Cathay Pacific Airways Ltd and Hong Kong Dragon Airlines Ltd passenger planes are parked at Hong Kong International Airport. Cathay has a dominant share of about 43 percent of the passenger traffic out of Hong Kong. [Photo: Chinadaily.com.cn/Bloomberg]
A robust growth in passenger and cargo services in the mainland are expected to provide a boost to Hong Kong-based Cathay Pacific Airways Ltd's operations, according to the company's chief operating officer.
"China's fast-rising economy and rapidly expanding international travel market has boosted by the rise of income levels means a greater challenge for us," said the carrier's Chief Operating Officer John Slosar in an interview with China Daily.
The rapid growth of international travel from China will probably be the most interesting story of the decade and the airline will take good advantage of the opportunity, Slosar said.
Cathay Pacific holds about 18.5 percent stake in Air China, while Air China holds approximately 30 percent stake in Cathay. Cathay's subsidiary Dragon Airlines Ltd flies to the mainland.
In 2010, the overall air transportation volume from the mainland was 267 million passengers and 5.57 million tons of cargo, a surge of 93 percent and 82 percent compared with 2005.
Cathay has a dominant share of about 43 percent of the passenger market, while it has a 20 to 25 percent share of the cargo market out of Hong Kong. The share in the world's biggest cargo market is not that high because of huge capacity and stiff competition, said Slosar.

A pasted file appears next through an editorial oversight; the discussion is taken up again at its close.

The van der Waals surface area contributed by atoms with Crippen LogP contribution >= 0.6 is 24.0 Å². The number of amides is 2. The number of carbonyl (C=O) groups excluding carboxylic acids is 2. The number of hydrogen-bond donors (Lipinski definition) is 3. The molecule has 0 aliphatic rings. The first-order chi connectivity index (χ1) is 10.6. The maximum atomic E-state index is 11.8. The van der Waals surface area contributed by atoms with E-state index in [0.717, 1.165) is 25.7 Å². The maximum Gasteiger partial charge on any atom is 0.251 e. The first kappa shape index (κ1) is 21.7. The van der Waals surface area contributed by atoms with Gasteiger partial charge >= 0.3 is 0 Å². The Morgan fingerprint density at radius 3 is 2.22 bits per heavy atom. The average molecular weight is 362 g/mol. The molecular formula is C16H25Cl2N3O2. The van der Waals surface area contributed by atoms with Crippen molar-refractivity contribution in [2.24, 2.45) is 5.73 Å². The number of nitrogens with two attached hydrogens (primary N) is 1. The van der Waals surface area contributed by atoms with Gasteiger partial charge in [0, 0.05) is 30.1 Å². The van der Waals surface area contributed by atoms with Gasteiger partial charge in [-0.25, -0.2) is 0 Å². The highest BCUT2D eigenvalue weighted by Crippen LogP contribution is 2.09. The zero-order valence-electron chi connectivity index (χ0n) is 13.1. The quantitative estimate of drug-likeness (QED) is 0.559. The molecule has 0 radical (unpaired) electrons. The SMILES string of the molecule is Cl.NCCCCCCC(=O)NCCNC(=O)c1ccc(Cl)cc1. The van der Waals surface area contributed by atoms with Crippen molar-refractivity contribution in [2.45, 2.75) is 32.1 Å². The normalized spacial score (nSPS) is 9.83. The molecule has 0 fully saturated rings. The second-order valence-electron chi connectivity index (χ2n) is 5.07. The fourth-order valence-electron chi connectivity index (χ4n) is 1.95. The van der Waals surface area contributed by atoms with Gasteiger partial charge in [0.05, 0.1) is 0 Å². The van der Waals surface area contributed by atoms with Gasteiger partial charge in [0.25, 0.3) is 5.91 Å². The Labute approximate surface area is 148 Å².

Speaking about the launch of Air China Cargo - a joint venture between Air China and Cathay Pacific set up in 2010, Slosar said the cooperation will provide "fantastic opportunities".
"It means we have managed to build a fantastic cargo business here in Hong Kong which largely cater to the industrial Pearl River Delta region. Shanghai, or other Chinese gateways, can be developed by Air China Cargo," he said.
On speculation that manufacturers might move to different locations other than The Pearl River Delta, Slosar said the company will find ways to work with the shippers to make sure that their products can use the Hong Kong hub. "We must always do what the market requires us to do."
The airline delivered record 2010 results with net profit, turnover, passengers and cargo traffic touching an all-time high. Last year's profit of $1.8 billion meant Cathay Pacific was 'probably the most profitable airline' in the world. Last year Cathay and Dragonair carried 26.8 million passengers, up 9 percent from 2009, another record in the company's history.
Cathay Pacific is boosting its fleet capacity with an additional 27 aircraft, including 15 Airbus A330-300s, 10 Boeing 777-300ERs and a lease deal for two Airbus A350-900s to be delivered by 2016, on top of an order for 30 Airbus A350-900s and six Boeing 777-300Ers placed in September.
"What attracts the customers is choice in the schedule. The aircraft is unlikely to change people's travel habits," he said. "So we focus on the schedules, to make sure we have convenient flights during the day."
For instance, to cities such as Beijing, Cathay along with Dragonair probably has six or seven flights a day; with Air China it is about 14 or 15 flights a day.
But trying to operate 16 A380s a day to Shanghai is impossible, Slosar said. "We try to pick the airplanes which will allow us to have the right schedules in the right markets," he said.